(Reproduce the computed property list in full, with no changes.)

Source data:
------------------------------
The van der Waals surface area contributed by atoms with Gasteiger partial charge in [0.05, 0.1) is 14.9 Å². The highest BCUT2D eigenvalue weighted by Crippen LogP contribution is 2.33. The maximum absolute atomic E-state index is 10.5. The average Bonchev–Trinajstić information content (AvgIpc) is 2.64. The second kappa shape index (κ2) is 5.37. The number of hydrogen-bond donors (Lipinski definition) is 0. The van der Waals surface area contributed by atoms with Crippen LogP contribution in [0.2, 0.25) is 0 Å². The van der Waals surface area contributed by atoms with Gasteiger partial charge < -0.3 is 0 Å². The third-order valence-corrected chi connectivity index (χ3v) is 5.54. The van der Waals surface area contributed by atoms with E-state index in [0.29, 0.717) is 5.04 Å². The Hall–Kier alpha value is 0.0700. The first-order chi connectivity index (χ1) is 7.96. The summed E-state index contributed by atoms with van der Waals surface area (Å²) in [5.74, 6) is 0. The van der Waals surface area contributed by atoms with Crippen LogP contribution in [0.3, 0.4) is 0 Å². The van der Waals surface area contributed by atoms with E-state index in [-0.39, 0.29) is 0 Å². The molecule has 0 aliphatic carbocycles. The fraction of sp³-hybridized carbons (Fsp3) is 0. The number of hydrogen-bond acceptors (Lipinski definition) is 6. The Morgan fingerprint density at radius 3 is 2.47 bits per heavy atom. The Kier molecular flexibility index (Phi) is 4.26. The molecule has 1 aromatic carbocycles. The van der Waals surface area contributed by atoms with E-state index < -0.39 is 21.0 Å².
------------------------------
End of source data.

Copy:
The van der Waals surface area contributed by atoms with Gasteiger partial charge in [0.05, 0.1) is 14.9 Å². The highest BCUT2D eigenvalue weighted by Crippen LogP contribution is 2.33. The maximum absolute atomic E-state index is 10.5. The average Bonchev–Trinajstić information content (AvgIpc) is 2.64. The second kappa shape index (κ2) is 5.37. The number of hydrogen-bond donors (Lipinski definition) is 0. The van der Waals surface area contributed by atoms with Crippen LogP contribution in [0.2, 0.25) is 0 Å². The van der Waals surface area contributed by atoms with Gasteiger partial charge < -0.3 is 0 Å². The third-order valence-corrected chi connectivity index (χ3v) is 5.54. The van der Waals surface area contributed by atoms with E-state index in [0.29, 0.717) is 5.04 Å². The Hall–Kier alpha value is 0.0700. The first-order chi connectivity index (χ1) is 7.96. The summed E-state index contributed by atoms with van der Waals surface area (Å²) in [5.74, 6) is 0. The van der Waals surface area contributed by atoms with Crippen LogP contribution in [0.3, 0.4) is 0 Å². The van der Waals surface area contributed by atoms with E-state index in [-0.39, 0.29) is 0 Å². The molecule has 0 aliphatic carbocycles. The fraction of sp³-hybridized carbons (Fsp3) is 0. The number of hydrogen-bond acceptors (Lipinski definition) is 6. The Morgan fingerprint density at radius 3 is 2.47 bits per heavy atom. The Kier molecular flexibility index (Phi) is 4.26. The molecule has 1 aromatic carbocycles. The van der Waals surface area contributed by atoms with E-state index < -0.39 is 21.0 Å².